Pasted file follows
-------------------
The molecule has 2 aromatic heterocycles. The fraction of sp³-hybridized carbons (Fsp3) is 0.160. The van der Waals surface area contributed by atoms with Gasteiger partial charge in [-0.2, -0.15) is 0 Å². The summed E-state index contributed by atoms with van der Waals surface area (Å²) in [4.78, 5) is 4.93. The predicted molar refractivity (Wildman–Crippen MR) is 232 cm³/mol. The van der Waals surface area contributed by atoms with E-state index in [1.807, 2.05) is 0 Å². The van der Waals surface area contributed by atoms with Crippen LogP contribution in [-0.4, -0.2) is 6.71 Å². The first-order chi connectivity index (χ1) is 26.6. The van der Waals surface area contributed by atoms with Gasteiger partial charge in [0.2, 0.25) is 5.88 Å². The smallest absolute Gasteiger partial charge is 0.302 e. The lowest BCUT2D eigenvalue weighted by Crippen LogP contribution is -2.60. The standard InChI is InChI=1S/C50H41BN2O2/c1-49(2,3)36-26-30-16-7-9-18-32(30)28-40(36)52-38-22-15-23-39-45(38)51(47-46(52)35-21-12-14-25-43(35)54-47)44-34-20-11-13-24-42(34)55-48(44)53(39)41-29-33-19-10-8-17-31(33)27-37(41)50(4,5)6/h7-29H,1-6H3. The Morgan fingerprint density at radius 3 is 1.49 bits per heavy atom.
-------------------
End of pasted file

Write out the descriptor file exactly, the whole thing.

The molecule has 2 aromatic heterocycles. The fraction of sp³-hybridized carbons (Fsp3) is 0.160. The van der Waals surface area contributed by atoms with Gasteiger partial charge in [-0.2, -0.15) is 0 Å². The summed E-state index contributed by atoms with van der Waals surface area (Å²) in [4.78, 5) is 4.93. The predicted molar refractivity (Wildman–Crippen MR) is 232 cm³/mol. The van der Waals surface area contributed by atoms with E-state index in [1.807, 2.05) is 0 Å². The van der Waals surface area contributed by atoms with Crippen LogP contribution in [-0.4, -0.2) is 6.71 Å². The first-order chi connectivity index (χ1) is 26.6. The van der Waals surface area contributed by atoms with Gasteiger partial charge in [0.2, 0.25) is 5.88 Å². The smallest absolute Gasteiger partial charge is 0.302 e. The lowest BCUT2D eigenvalue weighted by Crippen LogP contribution is -2.60. The standard InChI is InChI=1S/C50H41BN2O2/c1-49(2,3)36-26-30-16-7-9-18-32(30)28-40(36)52-38-22-15-23-39-45(38)51(47-46(52)35-21-12-14-25-43(35)54-47)44-34-20-11-13-24-42(34)55-48(44)53(39)41-29-33-19-10-8-17-31(33)27-37(41)50(4,5)6/h7-29H,1-6H3. The Morgan fingerprint density at radius 3 is 1.49 bits per heavy atom.